“… a high degree of expertise in technique has always had, and always will have, a predominant place in art. The subject, in itself, has value only according to the mode of the day. Tomorrow it will be superseded by a new fashion or fad. With the passing of time, the subject loses much of its meaning. But the fine execution of that subject retains its value…”

      Reply
  14. Thank you so much Dan for introducing me to this artist. I think he may just be my favourite artist ever.
    Love his work so much.
    Your articles are so informative and valuable for someone like me with no formal art education.
    Much appreciated.

    Reply
  15. Thank you, Dan. There is a wealth of intriguing and extremely helpful information in your posts! I look forward to every one. This artist in particular I had not heard of. Wow! And what he can do with just lines. Amazing. I can’t wait to get painting today. Thanks again.

    Reply
  16. Fascinating artist.
    Loves his drawings
    Thanks so much for your selfless sharing.
    Really love what you do in terms of helping other artists.

    Reply
  17. Fechin and Repin have a lot in common, because they had the same teacher, professor Chistiakov. Nearly all remarkable Russian artists of that time came out of Chistiakov’s classes. Fechin was one of the most unremarkable students of his. He didn’t acquire much name by the time he left Russia at the age of 45, because he was outshone by a multitude of more talented artists, but he definitely had skills. He didn’t invent anything in art, but he was an honest craftsman.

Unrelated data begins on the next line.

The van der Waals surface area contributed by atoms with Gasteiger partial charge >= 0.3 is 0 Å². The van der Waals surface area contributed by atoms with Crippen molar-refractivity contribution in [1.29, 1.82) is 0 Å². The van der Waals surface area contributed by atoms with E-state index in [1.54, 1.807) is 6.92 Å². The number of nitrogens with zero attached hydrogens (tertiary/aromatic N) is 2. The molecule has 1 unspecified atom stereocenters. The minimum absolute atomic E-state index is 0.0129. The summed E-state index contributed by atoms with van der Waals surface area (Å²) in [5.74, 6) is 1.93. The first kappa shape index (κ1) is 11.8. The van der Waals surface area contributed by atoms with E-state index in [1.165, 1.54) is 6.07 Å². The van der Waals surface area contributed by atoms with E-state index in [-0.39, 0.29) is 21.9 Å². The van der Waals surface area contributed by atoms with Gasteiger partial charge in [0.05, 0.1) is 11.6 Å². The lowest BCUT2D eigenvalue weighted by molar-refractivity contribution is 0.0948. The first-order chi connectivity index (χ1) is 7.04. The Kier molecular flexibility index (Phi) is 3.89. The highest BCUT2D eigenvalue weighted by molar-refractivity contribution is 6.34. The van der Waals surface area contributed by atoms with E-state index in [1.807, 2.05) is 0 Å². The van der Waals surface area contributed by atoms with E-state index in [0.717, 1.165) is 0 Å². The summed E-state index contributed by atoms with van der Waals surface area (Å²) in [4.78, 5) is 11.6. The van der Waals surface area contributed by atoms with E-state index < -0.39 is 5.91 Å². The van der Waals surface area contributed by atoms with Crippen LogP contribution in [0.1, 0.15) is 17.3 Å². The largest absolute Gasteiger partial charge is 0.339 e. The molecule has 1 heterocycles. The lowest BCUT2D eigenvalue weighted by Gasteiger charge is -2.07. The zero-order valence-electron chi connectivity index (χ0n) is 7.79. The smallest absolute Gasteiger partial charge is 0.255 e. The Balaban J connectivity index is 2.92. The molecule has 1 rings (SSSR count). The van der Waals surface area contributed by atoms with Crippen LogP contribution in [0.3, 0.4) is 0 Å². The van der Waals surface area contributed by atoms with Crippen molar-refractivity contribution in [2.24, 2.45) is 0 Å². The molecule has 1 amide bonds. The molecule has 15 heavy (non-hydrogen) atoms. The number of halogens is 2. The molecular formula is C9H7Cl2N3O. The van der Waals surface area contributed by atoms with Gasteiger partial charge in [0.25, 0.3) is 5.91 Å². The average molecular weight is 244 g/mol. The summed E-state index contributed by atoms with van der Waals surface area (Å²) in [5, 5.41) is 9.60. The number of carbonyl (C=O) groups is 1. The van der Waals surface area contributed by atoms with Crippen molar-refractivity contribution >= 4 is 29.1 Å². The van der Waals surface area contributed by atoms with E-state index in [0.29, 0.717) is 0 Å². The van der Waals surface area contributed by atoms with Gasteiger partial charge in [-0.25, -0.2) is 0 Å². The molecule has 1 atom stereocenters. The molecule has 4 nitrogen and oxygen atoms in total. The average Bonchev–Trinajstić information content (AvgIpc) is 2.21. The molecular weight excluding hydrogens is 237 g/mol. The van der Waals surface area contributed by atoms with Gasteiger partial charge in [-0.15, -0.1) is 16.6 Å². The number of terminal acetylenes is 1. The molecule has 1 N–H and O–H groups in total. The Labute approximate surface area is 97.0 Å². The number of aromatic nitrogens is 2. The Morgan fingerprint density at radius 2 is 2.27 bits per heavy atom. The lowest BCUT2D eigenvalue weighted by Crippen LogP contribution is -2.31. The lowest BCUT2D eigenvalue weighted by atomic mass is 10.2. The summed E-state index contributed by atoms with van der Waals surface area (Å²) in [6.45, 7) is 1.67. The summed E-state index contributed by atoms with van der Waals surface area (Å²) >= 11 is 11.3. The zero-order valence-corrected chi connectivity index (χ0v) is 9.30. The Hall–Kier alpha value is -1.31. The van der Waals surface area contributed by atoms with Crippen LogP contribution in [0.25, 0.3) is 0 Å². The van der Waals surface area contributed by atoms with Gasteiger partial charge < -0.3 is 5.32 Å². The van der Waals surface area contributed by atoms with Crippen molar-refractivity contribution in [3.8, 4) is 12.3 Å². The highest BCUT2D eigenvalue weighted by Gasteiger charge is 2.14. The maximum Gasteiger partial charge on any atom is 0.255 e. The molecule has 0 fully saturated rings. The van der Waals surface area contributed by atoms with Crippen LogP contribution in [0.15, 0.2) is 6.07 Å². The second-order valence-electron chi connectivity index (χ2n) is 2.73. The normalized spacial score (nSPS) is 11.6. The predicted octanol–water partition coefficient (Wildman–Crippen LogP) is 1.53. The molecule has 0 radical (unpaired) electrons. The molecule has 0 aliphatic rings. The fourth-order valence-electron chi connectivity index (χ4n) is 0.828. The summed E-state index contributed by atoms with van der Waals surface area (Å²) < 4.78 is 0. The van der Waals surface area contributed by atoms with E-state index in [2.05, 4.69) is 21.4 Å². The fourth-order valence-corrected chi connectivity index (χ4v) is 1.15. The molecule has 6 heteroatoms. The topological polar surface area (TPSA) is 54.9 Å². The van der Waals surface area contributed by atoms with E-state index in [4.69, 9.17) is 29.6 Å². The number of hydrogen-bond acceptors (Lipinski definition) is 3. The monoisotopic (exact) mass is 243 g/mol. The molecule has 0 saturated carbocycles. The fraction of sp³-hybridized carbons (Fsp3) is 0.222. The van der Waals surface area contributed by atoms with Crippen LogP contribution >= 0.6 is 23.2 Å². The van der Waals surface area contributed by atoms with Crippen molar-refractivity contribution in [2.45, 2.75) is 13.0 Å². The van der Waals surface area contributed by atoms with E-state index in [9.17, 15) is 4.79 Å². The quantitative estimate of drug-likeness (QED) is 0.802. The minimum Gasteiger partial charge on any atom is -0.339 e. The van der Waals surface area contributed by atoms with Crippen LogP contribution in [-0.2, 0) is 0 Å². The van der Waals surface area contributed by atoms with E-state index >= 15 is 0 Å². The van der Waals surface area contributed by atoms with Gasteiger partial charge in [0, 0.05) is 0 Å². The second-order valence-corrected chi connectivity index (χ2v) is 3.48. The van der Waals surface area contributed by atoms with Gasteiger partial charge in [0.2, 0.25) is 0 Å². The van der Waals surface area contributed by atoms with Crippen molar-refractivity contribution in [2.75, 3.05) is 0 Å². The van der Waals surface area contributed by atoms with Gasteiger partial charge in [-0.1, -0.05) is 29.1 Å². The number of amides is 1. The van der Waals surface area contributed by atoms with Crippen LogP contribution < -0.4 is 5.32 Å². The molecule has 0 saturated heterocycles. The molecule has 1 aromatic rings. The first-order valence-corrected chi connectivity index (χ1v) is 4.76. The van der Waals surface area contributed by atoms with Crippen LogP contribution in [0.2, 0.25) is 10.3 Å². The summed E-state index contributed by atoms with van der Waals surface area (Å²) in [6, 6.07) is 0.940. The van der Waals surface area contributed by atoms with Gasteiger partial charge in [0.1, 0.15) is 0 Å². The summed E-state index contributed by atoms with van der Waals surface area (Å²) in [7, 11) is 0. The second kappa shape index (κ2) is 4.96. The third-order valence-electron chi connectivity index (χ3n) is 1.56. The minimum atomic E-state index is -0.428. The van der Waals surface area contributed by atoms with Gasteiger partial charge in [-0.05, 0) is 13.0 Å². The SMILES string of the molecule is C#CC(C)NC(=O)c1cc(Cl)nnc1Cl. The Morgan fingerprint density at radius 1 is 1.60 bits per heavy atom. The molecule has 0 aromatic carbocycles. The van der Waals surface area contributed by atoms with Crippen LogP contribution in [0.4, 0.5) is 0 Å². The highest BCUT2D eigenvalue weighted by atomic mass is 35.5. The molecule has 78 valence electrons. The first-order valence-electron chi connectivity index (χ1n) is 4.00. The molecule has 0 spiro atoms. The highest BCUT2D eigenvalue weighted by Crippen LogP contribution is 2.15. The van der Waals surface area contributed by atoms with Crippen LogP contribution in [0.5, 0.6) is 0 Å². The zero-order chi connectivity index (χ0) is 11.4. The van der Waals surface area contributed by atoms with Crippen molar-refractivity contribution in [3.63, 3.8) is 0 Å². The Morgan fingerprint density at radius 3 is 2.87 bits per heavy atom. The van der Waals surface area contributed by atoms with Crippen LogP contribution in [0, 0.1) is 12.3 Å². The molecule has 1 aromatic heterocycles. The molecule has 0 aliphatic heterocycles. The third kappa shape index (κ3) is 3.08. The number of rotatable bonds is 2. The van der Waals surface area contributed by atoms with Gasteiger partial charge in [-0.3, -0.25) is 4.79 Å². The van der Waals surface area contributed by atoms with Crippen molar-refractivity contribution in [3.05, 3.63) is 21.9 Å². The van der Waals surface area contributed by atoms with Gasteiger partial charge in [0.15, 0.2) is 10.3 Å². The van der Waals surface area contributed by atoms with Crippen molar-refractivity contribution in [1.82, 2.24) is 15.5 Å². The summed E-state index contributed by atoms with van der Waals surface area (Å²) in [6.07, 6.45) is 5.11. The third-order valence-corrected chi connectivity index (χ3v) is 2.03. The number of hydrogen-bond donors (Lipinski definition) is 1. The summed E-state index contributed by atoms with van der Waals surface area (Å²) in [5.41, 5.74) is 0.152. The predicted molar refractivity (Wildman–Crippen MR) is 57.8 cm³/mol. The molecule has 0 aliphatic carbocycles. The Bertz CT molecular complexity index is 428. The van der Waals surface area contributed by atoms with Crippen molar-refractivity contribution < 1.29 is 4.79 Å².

It would be more beneficial to look not at him, but his teacher whose wisdom you shared here. Chistiakov deserves a close study, as well as Andrea del Veroccio, another outstanding teacher of art in world’s history.

    Reply
  18. I say ditto to many of the above comments. Love his work, the annalysis of his works and the quotes you included.
    Thanks so much. Very helpfil. I look forward to your posts.

    Reply
  19. I have several sketches and water colors from Fechin. I believe they are all originals. They are quite impressive. Anyone know where the best place to have them evaluated?

    Reply
  20. Dan, I have been looking into impressionism and Nicolai Fechin and stumble up on your article. Very well written and informative. The article is truly inspiring and will influence my painting process. Thank you so much.

    Reply